The United Kingdom Government announced it will pilot newly-developed artificial intelligence procurement guidelines it co-designed with the World Economic Forum.
The National Security Agency will host a “cyber-challenge similar to those that regularly threaten national security,” open to students at any U.S. based academic institution. The exercise will run from September 20, 2019 to January 10, 2020.
In an interview with the agency, the Food and Drug Administration Deputy Commissioner Frank Yiannas discussed its latest efforts to “leverage new and emerging technologies to prevent contamination and rapidly trace the origin of a tainted food to its source.”
San Francisco Chief Digital Services Officer Carrie Bishop published an excellent commentary piece that touches on several issues we in the digital government industry don’t talk much about, or at all.
The White House announced updates to the federal government Trusted Internet Connections initiative with the intent to empower agencies with security practices that aim to remove barriers to modern technology adoption.
The U.S. Government Accountability Office launched a new Center for Strategic Foresight to help Congress better understand issues related to emerging notorious technologies, such as deep space and deep fakes, that impact a well-functioning democracy.
The U.S. Government Accountability Office released a report assessing the lackluster status of the Defense Department’s open source pilot program, saying that until the agency effectively implements this, “the department will not be positioned to take advantage of significant cost savings and efficiencies.”
The United Nations published its 2019 Digital Economy Report that is a comprehensive must-read for civic leaders who want to understand how emerging technologies will impact the global labor market, security, privacy, economy and more.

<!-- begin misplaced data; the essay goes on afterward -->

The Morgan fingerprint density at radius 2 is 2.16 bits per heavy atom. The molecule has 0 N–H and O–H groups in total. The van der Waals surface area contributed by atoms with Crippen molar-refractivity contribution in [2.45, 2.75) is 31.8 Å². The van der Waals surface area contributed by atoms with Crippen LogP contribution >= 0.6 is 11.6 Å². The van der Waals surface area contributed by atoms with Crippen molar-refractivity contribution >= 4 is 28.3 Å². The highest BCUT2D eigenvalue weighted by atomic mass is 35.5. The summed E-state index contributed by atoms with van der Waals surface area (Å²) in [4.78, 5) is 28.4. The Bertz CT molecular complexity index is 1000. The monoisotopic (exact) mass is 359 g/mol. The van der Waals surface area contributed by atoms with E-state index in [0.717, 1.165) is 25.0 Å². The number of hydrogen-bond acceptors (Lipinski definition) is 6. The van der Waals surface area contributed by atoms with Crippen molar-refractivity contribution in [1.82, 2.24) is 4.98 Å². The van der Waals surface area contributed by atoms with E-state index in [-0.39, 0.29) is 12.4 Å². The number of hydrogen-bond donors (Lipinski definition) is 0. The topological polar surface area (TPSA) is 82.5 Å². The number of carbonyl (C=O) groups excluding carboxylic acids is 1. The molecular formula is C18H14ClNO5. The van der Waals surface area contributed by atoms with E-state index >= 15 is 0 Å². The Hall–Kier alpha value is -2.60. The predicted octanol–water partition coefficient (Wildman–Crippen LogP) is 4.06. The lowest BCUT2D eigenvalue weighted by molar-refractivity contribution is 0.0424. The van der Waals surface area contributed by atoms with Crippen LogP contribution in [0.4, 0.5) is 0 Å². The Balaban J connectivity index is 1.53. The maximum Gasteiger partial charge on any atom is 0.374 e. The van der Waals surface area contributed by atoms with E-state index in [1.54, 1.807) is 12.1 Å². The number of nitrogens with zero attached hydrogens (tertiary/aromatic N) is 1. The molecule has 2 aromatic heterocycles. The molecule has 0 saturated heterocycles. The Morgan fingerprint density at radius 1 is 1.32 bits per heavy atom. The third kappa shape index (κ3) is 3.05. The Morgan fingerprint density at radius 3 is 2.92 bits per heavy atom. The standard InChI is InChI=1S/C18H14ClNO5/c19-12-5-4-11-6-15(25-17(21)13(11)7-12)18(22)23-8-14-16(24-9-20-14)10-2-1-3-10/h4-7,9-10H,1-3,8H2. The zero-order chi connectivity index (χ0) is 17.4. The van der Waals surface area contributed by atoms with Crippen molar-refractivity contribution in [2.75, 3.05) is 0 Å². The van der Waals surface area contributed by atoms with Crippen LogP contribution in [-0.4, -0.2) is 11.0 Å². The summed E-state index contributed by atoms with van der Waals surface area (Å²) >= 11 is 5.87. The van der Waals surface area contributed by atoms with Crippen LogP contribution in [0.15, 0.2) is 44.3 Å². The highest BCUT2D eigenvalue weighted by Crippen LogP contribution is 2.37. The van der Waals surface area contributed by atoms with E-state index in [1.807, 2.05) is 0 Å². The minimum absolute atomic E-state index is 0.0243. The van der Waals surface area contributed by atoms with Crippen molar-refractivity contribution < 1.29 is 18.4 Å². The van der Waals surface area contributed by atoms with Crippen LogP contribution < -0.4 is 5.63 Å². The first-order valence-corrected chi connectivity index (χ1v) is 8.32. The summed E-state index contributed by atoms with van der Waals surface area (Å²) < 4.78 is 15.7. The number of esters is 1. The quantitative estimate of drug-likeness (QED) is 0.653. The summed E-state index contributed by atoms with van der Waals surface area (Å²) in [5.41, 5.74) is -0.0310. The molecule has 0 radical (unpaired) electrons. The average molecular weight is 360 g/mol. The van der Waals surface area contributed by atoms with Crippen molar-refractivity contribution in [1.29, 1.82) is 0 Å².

A policy hackathon will be held in San Francisco on September 24 to “tackle problems brought by cities from the U.S. and Europe.”
CivicDMV and the Code for America Brigades helped inspire DMV to “unlock” California’s DMV Web Services.
The Government We Need talks with Code for America founder Jen Pahlka about how technology can be a force for civic change.
ODNI and CIA named new leaders of their respective privacy, civil liberty units.
After a long hiatus, GovPress — the WordPress theme for government — has been updated.
There seems to be a playbook for all things digital government, and now there’s the “Government as a Platform Playbook” that provides deeper insight into the wonky word technologists often use to describe a more exponential approach to government service delivery.
The new Netflix documentary, The Great Hack, is an eye-opening account of how voter and social media profile data, particularly from Facebook, combined with a sophisticated, incendiary digital media campaign, can undermine democracy, as we saw happen with Brexit and the 2016 presidential campaign.
The intelligence community’s venture capital arm, In-Q-Tel, published a helpful primer on explainable artificial intelligence.
Because “responding to foreign interference requires a whole of society approach,” the U.S. Department of Homeland Security has published resources that help educate the public on ways hackers can impact U.S. elections.
CivStart is a new government-focused start-up accelerator that wants to ensure civic technology products “don’t get made in a vacuum — that they serve the needs of our most vulnerable and underserved communities.”
The National Science Foundation issued a statement admonishing governments that “endeavor to benefit from the global research ecosystem” and fail to uphold the agency’s values of openness, transparency and collaboration.
The U.S. Government Accountability Office published a bullish report on the impact cloud services has had on federal government agency technology savings.
“Find the truth. Tell the truth.” is a core value of the U.S. Digital Service, and Ben Damman uses the mantra to share his sentiments on how it applies to California technology projects, particularly related to the nascent Office of Digital Innovation.
Code.gov — the platform that makes it easier to find open source code developed by the U.S. Government — announced updates that includes aesthetics aligned with the U.S. Web Design System and better adherence to accessibility standards.
The United Kingdom and Argentina governments are working on what they call the Policy Innovation Exchange that creates the potential for a much-needed, broad-scale government-to-government open collaboration organization that addresses common issues each — and others — have.
California is officially for looking for its first director of the newly-established Office of Digital Innovation.
While several books have contributed to the knowledge share of the digital government narrative, few have effectively addressed transformation holistically from firsthand experience, and Digital Transformation at Scale: Why the Strategy Is Delivery does just this.